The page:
Just as the Torah is at the center of Judaism, the ballot is at the core of our democracy. We would not dream of returning the Torah to the Ark without first dressing it. It helps, then, to think of the outer envelope as the ark and the inner security envelope as our ballot’s Torah cover.
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As our students take their steps in the Old City and then head out to Masada where Herod built his getaway and where zealous Jews built a hideaway, I am deeply moved by their reaction to it all.
Taking Torah into the voting booth also means that pikuach nefesh, saving human life, is Judaism’s highest mitzvah, so consider your voting options carefully.
Do we see ourselves and this moment as grasshoppers, or do we jump on top of our chairs and say “Yachol nuchal, surely we can overcome this”?
We hear the story of Jonah on Yom Kippur, as an example of the power of repentance and redemption. But my favorite thing about this story is how perfectly messy it is to heed God's call.
As we no longer serve God through temple sacrifices, many Jews have come to understand the entire world, in essence, to be God’s temple. This year, I believe we have vandalized God’s temple with the blood of the innocent.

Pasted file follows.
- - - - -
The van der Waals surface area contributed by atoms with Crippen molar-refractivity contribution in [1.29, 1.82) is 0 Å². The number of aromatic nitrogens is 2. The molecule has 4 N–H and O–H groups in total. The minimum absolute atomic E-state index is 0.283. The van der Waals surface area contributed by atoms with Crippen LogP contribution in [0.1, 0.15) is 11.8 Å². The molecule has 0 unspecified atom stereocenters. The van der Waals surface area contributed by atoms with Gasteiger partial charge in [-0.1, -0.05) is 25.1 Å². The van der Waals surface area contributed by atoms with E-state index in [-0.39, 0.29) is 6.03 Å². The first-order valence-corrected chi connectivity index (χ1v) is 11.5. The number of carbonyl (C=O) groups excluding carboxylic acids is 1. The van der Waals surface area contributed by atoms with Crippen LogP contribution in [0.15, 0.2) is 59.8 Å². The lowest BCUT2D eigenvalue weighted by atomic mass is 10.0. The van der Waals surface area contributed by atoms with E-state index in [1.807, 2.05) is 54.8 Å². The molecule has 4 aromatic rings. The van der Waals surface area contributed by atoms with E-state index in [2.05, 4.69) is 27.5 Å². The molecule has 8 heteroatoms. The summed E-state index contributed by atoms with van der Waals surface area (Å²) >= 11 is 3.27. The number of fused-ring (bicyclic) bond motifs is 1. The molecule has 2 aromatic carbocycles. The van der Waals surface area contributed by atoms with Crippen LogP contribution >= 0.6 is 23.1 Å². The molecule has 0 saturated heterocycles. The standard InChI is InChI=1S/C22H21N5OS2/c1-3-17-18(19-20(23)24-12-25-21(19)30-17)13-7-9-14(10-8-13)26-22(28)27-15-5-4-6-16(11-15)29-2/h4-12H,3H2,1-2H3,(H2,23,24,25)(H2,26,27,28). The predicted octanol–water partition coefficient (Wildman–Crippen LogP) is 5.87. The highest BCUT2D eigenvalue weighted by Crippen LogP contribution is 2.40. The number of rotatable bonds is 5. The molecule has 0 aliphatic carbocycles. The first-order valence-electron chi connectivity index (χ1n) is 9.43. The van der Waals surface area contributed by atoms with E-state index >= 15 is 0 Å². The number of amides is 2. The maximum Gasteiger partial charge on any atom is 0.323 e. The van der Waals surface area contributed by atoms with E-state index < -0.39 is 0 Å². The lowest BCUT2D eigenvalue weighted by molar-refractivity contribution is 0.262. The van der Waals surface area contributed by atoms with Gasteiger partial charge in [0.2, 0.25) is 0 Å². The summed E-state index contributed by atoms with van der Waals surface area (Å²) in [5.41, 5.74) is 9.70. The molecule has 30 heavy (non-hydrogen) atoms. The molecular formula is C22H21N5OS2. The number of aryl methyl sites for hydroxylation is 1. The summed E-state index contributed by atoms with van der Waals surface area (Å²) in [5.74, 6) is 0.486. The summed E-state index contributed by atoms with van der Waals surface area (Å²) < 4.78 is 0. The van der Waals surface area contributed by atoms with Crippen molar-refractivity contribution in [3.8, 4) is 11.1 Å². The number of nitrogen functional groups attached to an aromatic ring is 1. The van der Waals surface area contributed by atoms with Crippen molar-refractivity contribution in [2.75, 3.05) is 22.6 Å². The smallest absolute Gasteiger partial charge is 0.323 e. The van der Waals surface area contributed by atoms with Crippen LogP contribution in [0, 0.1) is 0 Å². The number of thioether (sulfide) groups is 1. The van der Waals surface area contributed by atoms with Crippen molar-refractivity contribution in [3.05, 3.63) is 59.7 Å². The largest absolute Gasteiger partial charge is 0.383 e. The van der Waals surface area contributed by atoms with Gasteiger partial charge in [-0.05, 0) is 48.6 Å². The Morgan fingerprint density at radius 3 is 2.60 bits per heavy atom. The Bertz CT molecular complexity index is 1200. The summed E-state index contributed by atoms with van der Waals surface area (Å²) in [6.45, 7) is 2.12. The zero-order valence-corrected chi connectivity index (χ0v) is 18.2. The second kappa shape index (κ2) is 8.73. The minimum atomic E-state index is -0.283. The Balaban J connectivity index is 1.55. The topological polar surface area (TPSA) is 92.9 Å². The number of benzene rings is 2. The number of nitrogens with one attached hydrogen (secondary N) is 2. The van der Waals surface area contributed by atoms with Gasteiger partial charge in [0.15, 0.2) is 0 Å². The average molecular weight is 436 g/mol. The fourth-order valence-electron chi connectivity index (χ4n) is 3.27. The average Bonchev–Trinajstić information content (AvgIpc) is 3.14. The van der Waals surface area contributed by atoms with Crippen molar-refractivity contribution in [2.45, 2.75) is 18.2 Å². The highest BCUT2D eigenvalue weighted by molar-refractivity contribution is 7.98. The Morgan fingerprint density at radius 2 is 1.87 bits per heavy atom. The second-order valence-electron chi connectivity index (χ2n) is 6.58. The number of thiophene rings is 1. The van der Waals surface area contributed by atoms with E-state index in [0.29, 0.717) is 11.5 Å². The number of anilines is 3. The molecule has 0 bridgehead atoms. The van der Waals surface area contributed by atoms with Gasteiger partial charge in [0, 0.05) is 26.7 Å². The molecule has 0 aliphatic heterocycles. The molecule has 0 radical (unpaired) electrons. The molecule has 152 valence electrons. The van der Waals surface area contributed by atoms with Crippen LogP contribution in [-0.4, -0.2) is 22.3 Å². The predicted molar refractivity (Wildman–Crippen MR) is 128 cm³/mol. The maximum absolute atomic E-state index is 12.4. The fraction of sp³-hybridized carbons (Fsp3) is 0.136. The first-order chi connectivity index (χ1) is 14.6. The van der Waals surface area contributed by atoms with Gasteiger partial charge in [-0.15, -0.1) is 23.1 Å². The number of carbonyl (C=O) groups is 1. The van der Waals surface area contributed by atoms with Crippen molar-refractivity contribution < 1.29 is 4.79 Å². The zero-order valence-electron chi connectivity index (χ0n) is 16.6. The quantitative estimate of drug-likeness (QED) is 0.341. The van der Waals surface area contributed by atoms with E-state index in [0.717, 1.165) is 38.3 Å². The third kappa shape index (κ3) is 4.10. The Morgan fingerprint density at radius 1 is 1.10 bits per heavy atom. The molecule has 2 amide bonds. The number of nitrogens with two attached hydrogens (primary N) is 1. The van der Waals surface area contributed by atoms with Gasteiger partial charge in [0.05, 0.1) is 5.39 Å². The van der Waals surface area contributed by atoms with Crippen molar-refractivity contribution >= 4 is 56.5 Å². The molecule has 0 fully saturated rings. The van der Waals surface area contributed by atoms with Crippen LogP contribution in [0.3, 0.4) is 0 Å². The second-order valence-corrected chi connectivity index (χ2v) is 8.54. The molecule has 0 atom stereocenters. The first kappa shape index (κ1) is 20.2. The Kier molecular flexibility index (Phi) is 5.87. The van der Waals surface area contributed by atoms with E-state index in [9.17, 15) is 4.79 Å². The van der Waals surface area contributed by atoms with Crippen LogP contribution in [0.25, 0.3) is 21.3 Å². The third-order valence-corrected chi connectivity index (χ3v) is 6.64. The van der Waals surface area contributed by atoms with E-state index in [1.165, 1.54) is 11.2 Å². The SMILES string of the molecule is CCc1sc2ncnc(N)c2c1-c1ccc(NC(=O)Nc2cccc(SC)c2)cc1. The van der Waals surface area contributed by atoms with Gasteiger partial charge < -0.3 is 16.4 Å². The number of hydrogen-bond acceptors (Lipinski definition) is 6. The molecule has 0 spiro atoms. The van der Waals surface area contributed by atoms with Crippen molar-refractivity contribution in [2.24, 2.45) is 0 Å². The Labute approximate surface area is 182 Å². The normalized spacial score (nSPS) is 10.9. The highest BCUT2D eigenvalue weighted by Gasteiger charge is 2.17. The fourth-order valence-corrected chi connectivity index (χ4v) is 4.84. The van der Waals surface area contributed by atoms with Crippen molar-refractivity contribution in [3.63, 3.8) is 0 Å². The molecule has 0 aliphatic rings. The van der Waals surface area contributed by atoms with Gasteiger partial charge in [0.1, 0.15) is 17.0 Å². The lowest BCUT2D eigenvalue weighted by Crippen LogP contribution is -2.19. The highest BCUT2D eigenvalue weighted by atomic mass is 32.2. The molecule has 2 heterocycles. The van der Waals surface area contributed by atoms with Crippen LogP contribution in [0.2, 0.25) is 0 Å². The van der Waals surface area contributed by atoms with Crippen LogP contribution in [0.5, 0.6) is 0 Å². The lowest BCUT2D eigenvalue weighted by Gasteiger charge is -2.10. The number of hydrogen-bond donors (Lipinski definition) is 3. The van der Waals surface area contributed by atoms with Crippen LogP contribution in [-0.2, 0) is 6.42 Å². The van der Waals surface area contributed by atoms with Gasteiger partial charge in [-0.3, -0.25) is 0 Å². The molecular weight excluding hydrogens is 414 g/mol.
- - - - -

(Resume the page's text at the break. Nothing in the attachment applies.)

"If I were to sum up what I learned after five years of working on this book, it is this: Transitions work. When life gets us stuck, a life transition is the means of getting unstuck."
Long before I became a rabbi, I was a DJ and a hip-hop-head. Music always scored my life, and for years I've wondered, "How can that music be harnessed for religious practice?"
Rabbi Max Chaiken, our Ten Minutes of Torah commentator for the Book of Deuteronomy, is the associate rabbi of Congregation Kol Ami in Los Angeles, CA. We talk to him about his Jewish journey and the ideas behind his commentaries.
At its heart, this is a religion which holds dear the idea of connection – of belongingness. To each other, to self, to your understanding of God. What you bring matters.